This article discusses the institution of marriage in Paradise, recorded in Genesis 2, and its bearing on matters such as sexual intercourse.

1991. 2 pages. Translated by Wim Kanis.

The Institution of Marriage in Paradise

Wedding bands

The instruction of the Lord God in Genesis 2:14-18 is of fundamental importance when it comes to evaluating the legitimacy of alternative ways of living together or forms of cohabitation. This paragraph provides more than merely a description of the special and unique way where in a distant past “a certain Adam” received a wife. The history described in Genesis 2 culminates in an institution from God for all men and women who will proceed from Adam: “Therefore a man shall leave his father and his mother and hold fast to his wife, and they shall become one flesh” (v. 24). This is not just a short summary of what had occurred in Adam’s private life, but an ordination from God that affects the time that will come, as becomes clear from the first part: it is about a man who will “leave his father and his mother.” And that does not apply to Adam; after all, he had no father or mother.

For all who confess the historic accuracy and fidelity of Genesis 2 and 3, it is clear that we cannot ignore Genesis 2:18-24 by labelling it as the response of a random culture to the problem of loneliness. Neither may it be labelled as an explanation of what was thought up in a particular moment about the mutual attraction of men and women. Genesis 2:18-24 is not the fruit of one culture or another. It contains the creation order that God has given prior to all cultures and which is normative for all societies, when he saw that it was not good that the man was alone (Gen. 2:18). What is set in Genesis 2:24 is not to be labelled a cultural phenomenon. It is the gift by which God from the outset and in a normative way (which is valid for all centuries and all cultures) provided in the general human need for a spouse (“a helper fit for him”).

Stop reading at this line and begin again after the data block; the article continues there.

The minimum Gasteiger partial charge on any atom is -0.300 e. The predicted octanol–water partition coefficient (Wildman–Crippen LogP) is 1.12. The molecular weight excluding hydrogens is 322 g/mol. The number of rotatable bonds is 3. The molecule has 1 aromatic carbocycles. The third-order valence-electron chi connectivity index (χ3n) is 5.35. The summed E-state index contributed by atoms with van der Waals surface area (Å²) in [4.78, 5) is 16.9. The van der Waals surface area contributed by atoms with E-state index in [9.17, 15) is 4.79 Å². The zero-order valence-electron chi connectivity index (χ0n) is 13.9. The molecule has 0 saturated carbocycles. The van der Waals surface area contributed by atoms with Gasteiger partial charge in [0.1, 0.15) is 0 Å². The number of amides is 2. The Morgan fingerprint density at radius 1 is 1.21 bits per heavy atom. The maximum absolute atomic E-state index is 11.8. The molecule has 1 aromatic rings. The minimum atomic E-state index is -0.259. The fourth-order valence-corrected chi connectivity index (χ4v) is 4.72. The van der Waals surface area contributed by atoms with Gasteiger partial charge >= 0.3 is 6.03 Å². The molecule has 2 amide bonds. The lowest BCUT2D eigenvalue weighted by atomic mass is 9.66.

Thus, the importance of Genesis 2:24 has been clarified for the topic at hand.

A few remarks, therefore, about the three parts of this central word of God.

1. “Therefore a man shall leave his father and his mother”: this portrays the strength and the closeness of the bond between a husband and his wife; that bond exceeds the relationship of parents and children: you will leave your parents for this. It is an entirely different bond than what you had as a child with your parents.

2. “And hold fast to his wife”: the verb for “holding fast” can have many shades of meaning, depending on the context in which it is used. Just like our word “relationship,” it indicates a relationship, the nature and intensity of which depends on the person with whom the relationship is maintained. When a daughter-in-law has a good relationship with her mother-in-law, we think of an entirely different relationship than that of a husband and his wife. And the word “relationship” gets again a whole different dimension when we speak about our personal relationship to God. The same holds true for “holding fast.” It can indicate intimate affection and loyalty (Ruth 1:14; 2 Sam. 20:2). It can also be a description of the fellowship with the Lord (1 Cor. 6:17). That a man holds fast to a woman, according to 1 Corinthians 6:16 (being ‘joined’ to a prostitute), refers to have sexual union with a woman. When this holding fast to a woman alludes to the inner affection of a man to his wife, this is expressly indicated: “the soul of Shechem was knit fast to Dinah” (Gen. 34:3); “to these strange women was Solomon joined” (1 Kings 11:2).